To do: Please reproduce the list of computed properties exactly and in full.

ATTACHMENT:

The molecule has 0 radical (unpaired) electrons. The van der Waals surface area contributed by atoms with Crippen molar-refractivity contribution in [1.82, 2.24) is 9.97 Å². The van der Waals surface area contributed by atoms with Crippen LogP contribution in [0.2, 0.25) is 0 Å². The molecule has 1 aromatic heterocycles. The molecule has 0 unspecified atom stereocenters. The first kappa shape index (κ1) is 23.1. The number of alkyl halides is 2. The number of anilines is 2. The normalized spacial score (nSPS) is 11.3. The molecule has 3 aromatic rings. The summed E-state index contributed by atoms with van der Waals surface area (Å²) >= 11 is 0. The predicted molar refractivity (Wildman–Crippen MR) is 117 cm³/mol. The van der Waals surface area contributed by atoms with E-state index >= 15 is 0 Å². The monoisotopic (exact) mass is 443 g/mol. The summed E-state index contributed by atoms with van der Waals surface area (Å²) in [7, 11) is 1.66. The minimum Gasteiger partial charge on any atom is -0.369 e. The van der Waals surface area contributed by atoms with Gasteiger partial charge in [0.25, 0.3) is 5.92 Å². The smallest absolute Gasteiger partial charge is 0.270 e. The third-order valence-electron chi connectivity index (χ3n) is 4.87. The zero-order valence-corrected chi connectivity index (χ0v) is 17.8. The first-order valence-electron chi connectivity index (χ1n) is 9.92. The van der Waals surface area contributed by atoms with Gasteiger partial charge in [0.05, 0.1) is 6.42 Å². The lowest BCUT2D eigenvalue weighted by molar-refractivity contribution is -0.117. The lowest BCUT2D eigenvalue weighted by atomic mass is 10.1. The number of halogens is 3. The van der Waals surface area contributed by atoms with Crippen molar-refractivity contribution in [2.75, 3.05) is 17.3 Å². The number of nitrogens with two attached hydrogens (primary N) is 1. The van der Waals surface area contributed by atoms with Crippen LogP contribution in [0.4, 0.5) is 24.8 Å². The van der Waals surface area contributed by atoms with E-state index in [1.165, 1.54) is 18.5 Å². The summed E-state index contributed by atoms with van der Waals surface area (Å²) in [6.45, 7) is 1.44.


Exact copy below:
The molecule has 0 radical (unpaired) electrons. The van der Waals surface area contributed by atoms with Crippen molar-refractivity contribution in [1.82, 2.24) is 9.97 Å². The van der Waals surface area contributed by atoms with Crippen LogP contribution in [0.2, 0.25) is 0 Å². The molecule has 1 aromatic heterocycles. The molecule has 0 unspecified atom stereocenters. The first kappa shape index (κ1) is 23.1. The number of alkyl halides is 2. The number of anilines is 2. The normalized spacial score (nSPS) is 11.3. The molecule has 3 aromatic rings. The summed E-state index contributed by atoms with van der Waals surface area (Å²) >= 11 is 0. The predicted molar refractivity (Wildman–Crippen MR) is 117 cm³/mol. The van der Waals surface area contributed by atoms with E-state index >= 15 is 0 Å². The monoisotopic (exact) mass is 443 g/mol. The summed E-state index contributed by atoms with van der Waals surface area (Å²) in [7, 11) is 1.66. The minimum Gasteiger partial charge on any atom is -0.369 e. The van der Waals surface area contributed by atoms with Gasteiger partial charge in [0.25, 0.3) is 5.92 Å². The smallest absolute Gasteiger partial charge is 0.270 e. The third-order valence-electron chi connectivity index (χ3n) is 4.87. The zero-order valence-corrected chi connectivity index (χ0v) is 17.8. The first-order valence-electron chi connectivity index (χ1n) is 9.92. The van der Waals surface area contributed by atoms with Gasteiger partial charge in [0.05, 0.1) is 6.42 Å². The lowest BCUT2D eigenvalue weighted by molar-refractivity contribution is -0.117. The lowest BCUT2D eigenvalue weighted by atomic mass is 10.1. The number of halogens is 3. The van der Waals surface area contributed by atoms with Crippen molar-refractivity contribution in [2.75, 3.05) is 17.3 Å². The number of nitrogens with two attached hydrogens (primary N) is 1. The van der Waals surface area contributed by atoms with Crippen LogP contribution in [0.4, 0.5) is 24.8 Å². The van der Waals surface area contributed by atoms with E-state index in [1.165, 1.54) is 18.5 Å². The summed E-state index contributed by atoms with van der Waals surface area (Å²) in [6.45, 7) is 1.44.